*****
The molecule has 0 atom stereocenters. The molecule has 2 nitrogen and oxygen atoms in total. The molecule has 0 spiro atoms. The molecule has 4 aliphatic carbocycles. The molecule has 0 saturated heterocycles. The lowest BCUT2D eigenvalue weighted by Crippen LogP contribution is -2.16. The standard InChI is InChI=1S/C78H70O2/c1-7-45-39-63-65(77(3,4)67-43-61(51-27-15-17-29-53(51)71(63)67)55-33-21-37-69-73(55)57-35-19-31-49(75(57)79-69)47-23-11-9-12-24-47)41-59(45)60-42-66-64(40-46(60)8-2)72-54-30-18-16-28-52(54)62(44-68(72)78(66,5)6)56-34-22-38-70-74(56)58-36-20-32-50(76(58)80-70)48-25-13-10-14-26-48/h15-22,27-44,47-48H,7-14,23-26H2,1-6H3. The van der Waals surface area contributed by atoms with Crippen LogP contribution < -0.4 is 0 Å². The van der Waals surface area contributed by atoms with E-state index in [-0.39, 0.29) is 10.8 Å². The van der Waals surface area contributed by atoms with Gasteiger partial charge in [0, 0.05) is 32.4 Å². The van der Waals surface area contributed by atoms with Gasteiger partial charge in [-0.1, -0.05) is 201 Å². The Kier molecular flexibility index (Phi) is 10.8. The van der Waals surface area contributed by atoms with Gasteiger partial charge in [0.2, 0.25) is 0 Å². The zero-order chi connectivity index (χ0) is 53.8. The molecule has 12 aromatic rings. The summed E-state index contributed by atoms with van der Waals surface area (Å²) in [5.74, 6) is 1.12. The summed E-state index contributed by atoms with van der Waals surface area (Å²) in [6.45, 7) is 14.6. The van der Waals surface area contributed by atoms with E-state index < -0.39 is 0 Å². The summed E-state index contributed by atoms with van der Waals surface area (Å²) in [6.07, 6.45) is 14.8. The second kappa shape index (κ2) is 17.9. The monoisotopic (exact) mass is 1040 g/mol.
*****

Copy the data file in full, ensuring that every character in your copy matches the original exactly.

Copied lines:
The molecule has 0 atom stereocenters. The molecule has 2 nitrogen and oxygen atoms in total. The molecule has 0 spiro atoms. The molecule has 4 aliphatic carbocycles. The molecule has 0 saturated heterocycles. The lowest BCUT2D eigenvalue weighted by Crippen LogP contribution is -2.16. The standard InChI is InChI=1S/C78H70O2/c1-7-45-39-63-65(77(3,4)67-43-61(51-27-15-17-29-53(51)71(63)67)55-33-21-37-69-73(55)57-35-19-31-49(75(57)79-69)47-23-11-9-12-24-47)41-59(45)60-42-66-64(40-46(60)8-2)72-54-30-18-16-28-52(54)62(44-68(72)78(66,5)6)56-34-22-38-70-74(56)58-36-20-32-50(76(58)80-70)48-25-13-10-14-26-48/h15-22,27-44,47-48H,7-14,23-26H2,1-6H3. The van der Waals surface area contributed by atoms with Crippen LogP contribution < -0.4 is 0 Å². The van der Waals surface area contributed by atoms with E-state index in [-0.39, 0.29) is 10.8 Å². The van der Waals surface area contributed by atoms with Gasteiger partial charge in [0, 0.05) is 32.4 Å². The van der Waals surface area contributed by atoms with Gasteiger partial charge in [-0.1, -0.05) is 201 Å². The Kier molecular flexibility index (Phi) is 10.8. The van der Waals surface area contributed by atoms with Gasteiger partial charge in [0.2, 0.25) is 0 Å². The zero-order chi connectivity index (χ0) is 53.8. The molecule has 12 aromatic rings. The summed E-state index contributed by atoms with van der Waals surface area (Å²) in [5.74, 6) is 1.12. The summed E-state index contributed by atoms with van der Waals surface area (Å²) in [6.45, 7) is 14.6. The van der Waals surface area contributed by atoms with E-state index < -0.39 is 0 Å². The summed E-state index contributed by atoms with van der Waals surface area (Å²) in [6.07, 6.45) is 14.8. The second kappa shape index (κ2) is 17.9. The monoisotopic (exact) mass is 1040 g/mol.